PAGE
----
How to Ubuntu your netbook to power user status


Netbooks originally came with a form of Linux installed to keep them easy to use and cheap.  Then models started appearing with Windows XP inside and that appealed to many consumers who snapped them up.  It is often a case of the familiar (XP) versus the unknown.


Linux is a very powerful OS and Ubuntu is a great choice for netbooks due to its flexibility, interface customization, and its power.  The folks at Maximum PC believe so too and have penned an excellent tutorial showing how easy it is to Become a Linux Netbook Power User.  Their article shows the process from installing Ubuntu to optimizing the Linux caches for better performance.  It’s a great place to start if you are considering installing Linux on your shiny new netbook.



Personally, I experienced that “normal” (read “with no linux knowledge”) user begin to be disappointed once the initial excitment vanished and when they face difficulties in finding new apps and installing them. This is why we came up, with a friend of mine, with a website that we want to position as an appstore like system for ubuntu / linux. It’s called allmyapps ( ) and it really has been conceived to help people with no Linux knowledge to find and install new apps from the Ubunut repositories. As we’ve just launched (last week), feedbacks are warmly welcome!


Am I missing something? I can’t see anything about optimising caches!?


@beau lane
I’ve got 8.10 Ubuntu Remix working on an old (Pentium 4) desktop as well (great starting point for a young son/doughter). The only issue I’ve got has been to make the first network connection via ethernet cable to install the right wifi drivers for a quite new WiFi USB dongle that I added to the old box to go wireless.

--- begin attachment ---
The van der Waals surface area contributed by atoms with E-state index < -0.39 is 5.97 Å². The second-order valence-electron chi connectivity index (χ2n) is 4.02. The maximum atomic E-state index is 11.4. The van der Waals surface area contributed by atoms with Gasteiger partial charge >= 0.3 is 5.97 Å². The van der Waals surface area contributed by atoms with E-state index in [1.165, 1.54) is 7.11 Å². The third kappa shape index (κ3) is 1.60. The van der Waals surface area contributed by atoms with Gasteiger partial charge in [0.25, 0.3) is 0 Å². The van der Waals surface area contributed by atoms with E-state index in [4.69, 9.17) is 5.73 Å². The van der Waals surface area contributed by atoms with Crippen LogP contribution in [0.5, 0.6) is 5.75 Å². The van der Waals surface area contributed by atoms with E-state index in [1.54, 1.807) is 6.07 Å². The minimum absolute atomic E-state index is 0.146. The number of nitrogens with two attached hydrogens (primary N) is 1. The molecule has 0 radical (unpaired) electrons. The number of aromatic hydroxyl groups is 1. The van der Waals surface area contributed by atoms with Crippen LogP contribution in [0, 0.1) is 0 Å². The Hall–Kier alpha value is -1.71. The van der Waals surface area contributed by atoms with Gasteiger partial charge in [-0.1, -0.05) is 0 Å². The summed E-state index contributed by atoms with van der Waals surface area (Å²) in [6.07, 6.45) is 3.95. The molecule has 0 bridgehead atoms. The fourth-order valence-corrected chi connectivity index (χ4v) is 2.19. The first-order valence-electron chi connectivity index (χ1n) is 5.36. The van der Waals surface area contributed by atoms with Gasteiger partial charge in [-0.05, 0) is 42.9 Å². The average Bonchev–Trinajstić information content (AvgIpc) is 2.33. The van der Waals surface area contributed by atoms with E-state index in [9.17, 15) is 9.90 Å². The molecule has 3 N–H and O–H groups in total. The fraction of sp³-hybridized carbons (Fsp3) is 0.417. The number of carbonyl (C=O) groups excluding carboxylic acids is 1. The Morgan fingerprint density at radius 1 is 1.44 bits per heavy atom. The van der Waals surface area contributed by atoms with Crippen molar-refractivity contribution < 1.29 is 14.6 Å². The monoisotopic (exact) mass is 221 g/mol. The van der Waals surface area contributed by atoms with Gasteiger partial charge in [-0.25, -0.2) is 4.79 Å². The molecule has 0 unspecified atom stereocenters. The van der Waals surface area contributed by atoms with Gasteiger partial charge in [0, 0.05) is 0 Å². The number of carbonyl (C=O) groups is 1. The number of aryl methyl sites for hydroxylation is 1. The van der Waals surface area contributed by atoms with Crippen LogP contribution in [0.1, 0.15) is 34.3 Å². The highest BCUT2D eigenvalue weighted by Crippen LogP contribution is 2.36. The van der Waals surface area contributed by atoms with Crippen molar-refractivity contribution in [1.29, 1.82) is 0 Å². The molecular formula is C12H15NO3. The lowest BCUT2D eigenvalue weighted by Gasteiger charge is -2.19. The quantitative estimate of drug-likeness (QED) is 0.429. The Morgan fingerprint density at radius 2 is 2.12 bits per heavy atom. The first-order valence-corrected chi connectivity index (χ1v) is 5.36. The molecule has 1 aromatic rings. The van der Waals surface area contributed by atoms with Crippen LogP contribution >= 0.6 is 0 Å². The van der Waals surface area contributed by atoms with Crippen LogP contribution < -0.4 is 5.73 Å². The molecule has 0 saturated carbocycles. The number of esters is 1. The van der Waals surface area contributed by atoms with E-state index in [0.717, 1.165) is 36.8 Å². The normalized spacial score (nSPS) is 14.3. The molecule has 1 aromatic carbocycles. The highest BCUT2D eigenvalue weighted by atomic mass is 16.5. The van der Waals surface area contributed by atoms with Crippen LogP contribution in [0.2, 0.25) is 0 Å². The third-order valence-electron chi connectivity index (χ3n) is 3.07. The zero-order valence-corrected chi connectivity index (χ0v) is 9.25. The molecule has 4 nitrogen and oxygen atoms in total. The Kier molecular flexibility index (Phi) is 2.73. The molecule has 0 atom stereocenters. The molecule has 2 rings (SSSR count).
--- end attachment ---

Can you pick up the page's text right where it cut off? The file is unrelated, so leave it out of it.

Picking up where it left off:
I run Ubuntu Netbook Remix on my Aspire One, and as you say, is a great choice for netbooks. The guide you’ve linked unfotunately does not provide IMHO the right starting point.
For example it does not mention (as can be found googling the Ubuntu Wiki) that Ubuntu 8.10 can be installed on the USB pen drive in persistent mode. This is a major advantage as the USB becomes a true mini disk where the live version cohexist with the data and documents that are not lost after reboot.
And for people coming from the Windows world does not suggest Unetbootin as a truly easy tool to create Live CDs and bootable USB drives (not just for Ubuntu).
Nevertheless I truly appreciate your blog and the work you and Kevin are doing.

Ben Smith

I was using Ubuntu 8.04 (Hardy Heron) on my Acer Aspire One switched to Fedora 10 when it came out. The issue with Ubuntu at the time was that there were a lot of tweaks to get the hardware to work on the AAO that had to be re-compiled with every kernel update. I’ve not had that problem with Fedora, but I also don’t have the great netbook interface…

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